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Representative Poetry Online, edition 6.0, is a web anthology of 4,800 poems in English and French by over 700 poets spanning 1400 years.  more about RPO
 
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The Spider and the Fly

AN APOLOGUE.
A NEW VERSION OF AN OLD STORY.
1Will you walk into my parlour?" said the Spider to the Fly,
2'Tis the prettiest little parlour that ever you did spy;
3The way into my parlour is up a winding stair,
4And I've a many curious things to shew when you are there."
5Oh no, no," said the little Fly, "to ask me is in vain,
6For who goes up your winding stair can ne'er come down again."
7"I'm sure you must be weary, dear, with soaring up so high;
8Will you rest upon my little bed?" said the Spider to the Fly.
9"There are pretty curtains drawn around; the sheets are fine and thin,
10And if you like to rest awhile, I'll snugly tuck you in!"
11Oh no, no," said the little Fly, "for I've often heard it said,
12They never, never wake again, who sleep upon your bed!"
13Said the cunning Spider to the Fly, " Dear friend what can I do,
14To prove the warm affection I 've always felt for you?
15I have within my pantry, good store of all that's nice;
16I'm sure you're very welcome -- will you please to take a slice?"
17"Oh no, no," said the little Fly, "kind Sir, that cannot be,
18I've heard what's in your pantry, and I do not wish to see!"
19"Sweet creature!" said the Spider, "you're witty and you're wise,
20How handsome are your gauzy wings, how brilliant are your eyes!
21I've a little looking-glass upon my parlour shelf,
22If you'll step in one moment, dear, you shall behold yourself."
23"I thank you, gentle sir," she said, "for what you 're pleased to say,
24And bidding you good morning now, I'll call another day."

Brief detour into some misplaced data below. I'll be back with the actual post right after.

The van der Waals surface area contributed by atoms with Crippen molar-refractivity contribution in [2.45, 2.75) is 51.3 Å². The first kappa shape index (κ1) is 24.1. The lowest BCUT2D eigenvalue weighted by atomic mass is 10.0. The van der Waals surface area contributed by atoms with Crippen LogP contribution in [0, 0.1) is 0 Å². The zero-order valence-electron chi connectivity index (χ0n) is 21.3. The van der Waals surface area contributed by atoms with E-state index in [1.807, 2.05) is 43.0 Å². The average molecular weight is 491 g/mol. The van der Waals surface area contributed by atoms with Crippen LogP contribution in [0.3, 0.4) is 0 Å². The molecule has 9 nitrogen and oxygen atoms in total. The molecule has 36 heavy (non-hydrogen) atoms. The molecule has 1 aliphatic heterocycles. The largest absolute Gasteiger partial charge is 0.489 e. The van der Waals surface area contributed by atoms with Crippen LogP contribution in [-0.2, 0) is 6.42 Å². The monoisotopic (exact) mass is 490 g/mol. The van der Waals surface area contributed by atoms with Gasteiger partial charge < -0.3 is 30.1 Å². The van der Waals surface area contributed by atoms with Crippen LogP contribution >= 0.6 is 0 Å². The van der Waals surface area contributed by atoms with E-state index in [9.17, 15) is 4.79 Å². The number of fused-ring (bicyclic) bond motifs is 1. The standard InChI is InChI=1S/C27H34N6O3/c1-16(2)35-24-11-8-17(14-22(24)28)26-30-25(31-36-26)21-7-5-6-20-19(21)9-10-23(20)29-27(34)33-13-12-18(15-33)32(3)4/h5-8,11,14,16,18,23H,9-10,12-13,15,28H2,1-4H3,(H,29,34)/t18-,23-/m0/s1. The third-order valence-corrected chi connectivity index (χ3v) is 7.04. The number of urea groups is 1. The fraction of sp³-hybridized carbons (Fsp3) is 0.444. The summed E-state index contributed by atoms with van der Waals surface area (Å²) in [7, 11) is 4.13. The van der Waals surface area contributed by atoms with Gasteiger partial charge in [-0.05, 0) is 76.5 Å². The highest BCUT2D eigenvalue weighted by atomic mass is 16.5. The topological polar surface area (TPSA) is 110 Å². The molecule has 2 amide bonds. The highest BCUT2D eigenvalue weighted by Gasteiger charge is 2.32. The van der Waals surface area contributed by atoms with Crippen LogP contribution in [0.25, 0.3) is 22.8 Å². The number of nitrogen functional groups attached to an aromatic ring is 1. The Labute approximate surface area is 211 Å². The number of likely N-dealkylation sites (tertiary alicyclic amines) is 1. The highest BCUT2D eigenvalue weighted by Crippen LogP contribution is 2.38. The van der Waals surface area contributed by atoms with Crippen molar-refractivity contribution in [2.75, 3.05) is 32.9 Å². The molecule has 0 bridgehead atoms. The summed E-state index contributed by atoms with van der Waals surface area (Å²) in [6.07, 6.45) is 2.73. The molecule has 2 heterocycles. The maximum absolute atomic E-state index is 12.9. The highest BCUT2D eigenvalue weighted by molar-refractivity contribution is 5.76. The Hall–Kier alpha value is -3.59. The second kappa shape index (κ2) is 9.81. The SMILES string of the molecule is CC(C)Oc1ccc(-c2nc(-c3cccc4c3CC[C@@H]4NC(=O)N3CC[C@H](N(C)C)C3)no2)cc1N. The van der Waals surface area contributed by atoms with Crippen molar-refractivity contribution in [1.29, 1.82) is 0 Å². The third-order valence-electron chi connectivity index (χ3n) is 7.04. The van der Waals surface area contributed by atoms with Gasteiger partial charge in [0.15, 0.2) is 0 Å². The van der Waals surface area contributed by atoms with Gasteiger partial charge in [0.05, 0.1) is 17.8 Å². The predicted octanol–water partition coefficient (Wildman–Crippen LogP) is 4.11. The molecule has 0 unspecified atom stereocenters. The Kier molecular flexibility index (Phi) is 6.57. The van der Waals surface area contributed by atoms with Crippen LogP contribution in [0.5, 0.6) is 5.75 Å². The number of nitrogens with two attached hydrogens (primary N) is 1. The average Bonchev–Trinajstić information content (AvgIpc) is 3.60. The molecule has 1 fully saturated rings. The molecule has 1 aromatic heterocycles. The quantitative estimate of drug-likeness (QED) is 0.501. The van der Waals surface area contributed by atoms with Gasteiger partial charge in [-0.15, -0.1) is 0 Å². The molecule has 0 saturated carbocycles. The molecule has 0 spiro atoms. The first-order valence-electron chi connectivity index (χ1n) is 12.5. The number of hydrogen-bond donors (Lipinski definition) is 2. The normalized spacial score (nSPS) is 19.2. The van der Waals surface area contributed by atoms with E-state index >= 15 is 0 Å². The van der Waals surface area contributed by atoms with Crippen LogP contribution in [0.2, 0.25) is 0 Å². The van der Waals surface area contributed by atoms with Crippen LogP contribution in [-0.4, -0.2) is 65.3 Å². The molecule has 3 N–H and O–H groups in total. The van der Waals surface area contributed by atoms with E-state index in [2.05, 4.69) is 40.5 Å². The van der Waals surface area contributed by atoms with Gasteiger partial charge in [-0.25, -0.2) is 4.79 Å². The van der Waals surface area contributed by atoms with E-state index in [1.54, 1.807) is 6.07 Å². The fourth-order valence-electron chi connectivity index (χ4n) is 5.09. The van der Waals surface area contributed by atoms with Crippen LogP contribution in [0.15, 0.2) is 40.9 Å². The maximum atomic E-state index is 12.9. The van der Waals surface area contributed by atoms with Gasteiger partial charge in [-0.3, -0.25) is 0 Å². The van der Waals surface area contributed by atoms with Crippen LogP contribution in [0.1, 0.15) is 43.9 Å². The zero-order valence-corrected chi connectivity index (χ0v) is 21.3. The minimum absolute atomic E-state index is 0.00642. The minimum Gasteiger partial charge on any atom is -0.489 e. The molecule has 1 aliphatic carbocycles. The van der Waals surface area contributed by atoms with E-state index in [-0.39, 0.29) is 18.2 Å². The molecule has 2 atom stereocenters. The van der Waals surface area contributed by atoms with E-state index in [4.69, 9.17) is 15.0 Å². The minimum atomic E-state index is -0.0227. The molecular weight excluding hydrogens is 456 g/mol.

25The Spider turned him round about, and went into his den,
26For well he knew the silly Fly would soon come back again:
27So he wove a subtle web, in a little corner sly,
28And set his table ready, to dine upon the Fly.
29Then he came out to his door again, and merrily did sing,
30"Come hither, hither, pretty Fly, with the pearl and silver wing;
31Your robes are green and purple -- there's a crest upon your head;
32Your eyes are like the diamond bright, but mine are dull as lead!"
33Alas, alas! how very soon this silly little Fly,
34Hearing his wily, flattering words, came slowly flitting by;
35With buzzing wings she hung aloft, then near and nearer drew,
36Thinking only of her brilliant eyes, and green and purple hue --
37Thinking only of her crested head -- poor foolish thing! At last,
38Up jumped the cunning Spider, and fiercely held her fast.
39He dragged her up his winding stair, into his dismal den,
40Within his little parlour -- but she ne'er came out again!
41And now dear little children, who may this story read,
42To idle, silly flattering words, I pray you ne'er give heed:
43Unto an evil counsellor, close heart and ear and eye,
44And take a lesson from this tale, of the Spider and the Fly.
 What thou lovest well remains,
                  the rest is dross
What thou lov'st well shall not be reft from thee
What thou lov'st well is thy true heritage
Whose world, or mine or theirs
                or is it of none?
First came the seen, then thus the palpable
    Elysium, though it were in the halls of hell,
What thou lovest well is thy true heritage
What thou lov'st well shall not be reft from thee
Ezra Pound Pisan Cantos, LXXXI
Maps